The landmark IMWG paper, published in Blood Cancer Journal, identifies patients with high-risk smoldering multiple myeloma who are candidates for early therapy and clinical trials.
LOS ANGELES, CA., October 27, 2020—The International Myeloma Working Group, a body of the world’s top myeloma experts established and supported by the International Myeloma Foundation, has created a new way to identify which patients with smoldering multiple myeloma are candidates for early treatment and clinical trials. The new risk stratification model appears in the latest edition of Blood Cancer Journal.
“The new model is easy to use worldwide and will have a significant impact in reducing the risk of progression and end-organ damage in patients,” said co-author S. Vincent Rajkumar, MD of Mayo Clinic, Rochester, MN. Dr. Rajkumar serves on the board of directors of the International Myeloma Foundation (IMF), a global research and patient advocacy organization, and is a co-chairman of the International Myeloma Working Group (IMWG).
“Smoldering multiple myeloma” is a transitional stage of the disease, between dormant myeloma and active myeloma. Until recently, the standard of care for smoldering multiple myeloma, regardless of a patient’s risk status, has been observation only. But two randomized studies had confirmed the benefit of early treatment in reducing the risk of progression to myeloma.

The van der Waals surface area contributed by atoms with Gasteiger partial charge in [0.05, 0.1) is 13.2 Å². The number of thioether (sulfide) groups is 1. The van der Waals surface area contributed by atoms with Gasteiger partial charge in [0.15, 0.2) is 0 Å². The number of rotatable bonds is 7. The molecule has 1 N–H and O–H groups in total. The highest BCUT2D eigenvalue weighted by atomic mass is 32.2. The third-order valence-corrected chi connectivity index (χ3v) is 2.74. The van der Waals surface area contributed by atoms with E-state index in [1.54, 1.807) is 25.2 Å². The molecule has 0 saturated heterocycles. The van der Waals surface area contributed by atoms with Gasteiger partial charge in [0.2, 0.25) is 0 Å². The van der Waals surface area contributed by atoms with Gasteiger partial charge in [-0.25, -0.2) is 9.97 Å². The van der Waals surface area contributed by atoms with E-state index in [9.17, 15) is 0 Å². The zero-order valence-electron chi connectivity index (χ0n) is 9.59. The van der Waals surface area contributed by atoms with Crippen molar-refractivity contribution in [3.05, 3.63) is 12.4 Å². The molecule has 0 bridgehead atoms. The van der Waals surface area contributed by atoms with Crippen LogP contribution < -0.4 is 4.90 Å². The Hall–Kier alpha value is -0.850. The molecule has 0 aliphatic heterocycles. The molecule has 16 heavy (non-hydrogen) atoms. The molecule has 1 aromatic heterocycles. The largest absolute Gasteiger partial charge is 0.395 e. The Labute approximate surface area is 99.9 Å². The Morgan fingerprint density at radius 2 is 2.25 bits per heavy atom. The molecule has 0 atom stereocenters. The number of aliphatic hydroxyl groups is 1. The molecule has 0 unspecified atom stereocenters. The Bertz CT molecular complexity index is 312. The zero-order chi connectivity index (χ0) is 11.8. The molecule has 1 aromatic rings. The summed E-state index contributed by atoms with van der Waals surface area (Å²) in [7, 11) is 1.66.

Prompted by these findings, a team of IMWG researchers, led by María-Victoria Mateos, MD, University of Salamanca, Spain, and Shaji Kumar, MD, Mayo Clinic, Rochester, MN, embarked on a retrospective chart review of nearly 2,000 SMM patients diagnosed after January 2004 from 75 centers in 23 countries. The goal was to identify factors that predicted the odds of a patient’s progression to myeloma in 2 years.
The factors IMWG researchers identified were:
- M-protein (>2 g/dL)
- BMPCs infiltration (>20%)
- Ratio of involved versus uninvolved sFLC (>20)
“This model enables us to offer early treatment to a more homogeneous subgroup of SMM patients and will serve as an invaluable tool in clinical trials,” said Brian G.M. Durie, MD, IMF chairman and co-chairman of the IMWG. “Its creation is an example of the strides we can make in treating myeloma when the best minds in the world work together.”
Providing the global myeloma community with scientifically validated, critically appraised consensus guidelines and bringing together top myeloma researchers from around the world to solve complex questions surrounding the disease has been the mission of the IMWG since its founding in 2001.
“Multiple myeloma is extraordinarily complex, and no one person can have a full understanding of the ever-growing body of knowledge,” said Dr. Rajkumar. “By pooling resources, databases, and samples we can achieve far more than we can do alone.”
About the International Myeloma Foundation
Founded in 1990, the International Myeloma Foundation (IMF) is the first and largest foundation focusing specifically on multiple myeloma. The Foundation's reach extends to more than 525,000 members in 140 countries worldwide. The IMF is dedicated to improving the quality of life of myeloma patients while working toward prevention and a cure by focusing on four key areas: research, education, support, and advocacy. The IMF has conducted more than 250 educational seminars worldwide, maintains a world-renowned InfoLine. In 2012, the IMF launched the Black Swan Research Initiative®, a groundbreaking research project aimed at curing myeloma. The IMF can be reached at (800) 452-CURE (2873). The global website is www.myeloma.org. Follow the IMF on Twitter @IMFmyeloma.
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